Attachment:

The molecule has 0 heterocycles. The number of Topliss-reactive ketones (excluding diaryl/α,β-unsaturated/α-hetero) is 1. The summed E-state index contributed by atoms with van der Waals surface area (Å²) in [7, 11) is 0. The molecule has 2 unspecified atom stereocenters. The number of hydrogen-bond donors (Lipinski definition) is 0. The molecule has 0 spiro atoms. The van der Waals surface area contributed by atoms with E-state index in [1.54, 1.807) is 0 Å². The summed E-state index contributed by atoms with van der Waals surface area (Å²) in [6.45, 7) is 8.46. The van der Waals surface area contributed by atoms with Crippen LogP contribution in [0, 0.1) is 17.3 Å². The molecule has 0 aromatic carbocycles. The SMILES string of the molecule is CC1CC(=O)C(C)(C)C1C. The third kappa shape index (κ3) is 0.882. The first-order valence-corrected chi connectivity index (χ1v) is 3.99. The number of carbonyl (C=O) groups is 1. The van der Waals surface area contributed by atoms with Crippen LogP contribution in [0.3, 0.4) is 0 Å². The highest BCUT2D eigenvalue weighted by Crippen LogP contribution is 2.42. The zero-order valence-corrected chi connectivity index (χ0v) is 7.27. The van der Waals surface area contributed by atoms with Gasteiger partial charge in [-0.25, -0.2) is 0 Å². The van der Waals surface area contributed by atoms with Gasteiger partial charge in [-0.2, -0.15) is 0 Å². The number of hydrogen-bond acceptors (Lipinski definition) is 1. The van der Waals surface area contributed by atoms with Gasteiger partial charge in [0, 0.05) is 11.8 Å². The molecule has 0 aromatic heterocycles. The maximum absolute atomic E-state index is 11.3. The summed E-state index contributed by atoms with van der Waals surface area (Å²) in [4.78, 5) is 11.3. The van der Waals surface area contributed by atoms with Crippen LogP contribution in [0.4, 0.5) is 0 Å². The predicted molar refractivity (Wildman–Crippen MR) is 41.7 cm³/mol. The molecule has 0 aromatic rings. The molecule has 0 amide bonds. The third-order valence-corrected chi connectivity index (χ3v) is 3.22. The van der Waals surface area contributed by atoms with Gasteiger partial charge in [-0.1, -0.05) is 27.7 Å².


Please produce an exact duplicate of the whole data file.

The molecule has 0 heterocycles. The number of Topliss-reactive ketones (excluding diaryl/α,β-unsaturated/α-hetero) is 1. The summed E-state index contributed by atoms with van der Waals surface area (Å²) in [7, 11) is 0. The molecule has 2 unspecified atom stereocenters. The number of hydrogen-bond donors (Lipinski definition) is 0. The molecule has 0 spiro atoms. The van der Waals surface area contributed by atoms with E-state index in [1.54, 1.807) is 0 Å². The summed E-state index contributed by atoms with van der Waals surface area (Å²) in [6.45, 7) is 8.46. The van der Waals surface area contributed by atoms with Crippen LogP contribution in [0, 0.1) is 17.3 Å². The molecule has 0 aromatic carbocycles. The SMILES string of the molecule is CC1CC(=O)C(C)(C)C1C. The third kappa shape index (κ3) is 0.882. The first-order valence-corrected chi connectivity index (χ1v) is 3.99. The number of carbonyl (C=O) groups is 1. The van der Waals surface area contributed by atoms with Crippen LogP contribution in [0.3, 0.4) is 0 Å². The highest BCUT2D eigenvalue weighted by Crippen LogP contribution is 2.42. The zero-order valence-corrected chi connectivity index (χ0v) is 7.27. The van der Waals surface area contributed by atoms with Gasteiger partial charge in [-0.25, -0.2) is 0 Å². The van der Waals surface area contributed by atoms with Gasteiger partial charge in [-0.2, -0.15) is 0 Å². The number of hydrogen-bond acceptors (Lipinski definition) is 1. The van der Waals surface area contributed by atoms with Gasteiger partial charge in [0, 0.05) is 11.8 Å². The molecule has 0 aromatic heterocycles. The maximum absolute atomic E-state index is 11.3. The summed E-state index contributed by atoms with van der Waals surface area (Å²) in [4.78, 5) is 11.3. The van der Waals surface area contributed by atoms with Crippen LogP contribution in [0.4, 0.5) is 0 Å². The predicted molar refractivity (Wildman–Crippen MR) is 41.7 cm³/mol. The molecule has 0 aromatic rings. The molecule has 0 amide bonds. The third-order valence-corrected chi connectivity index (χ3v) is 3.22. The van der Waals surface area contributed by atoms with Gasteiger partial charge in [-0.1, -0.05) is 27.7 Å².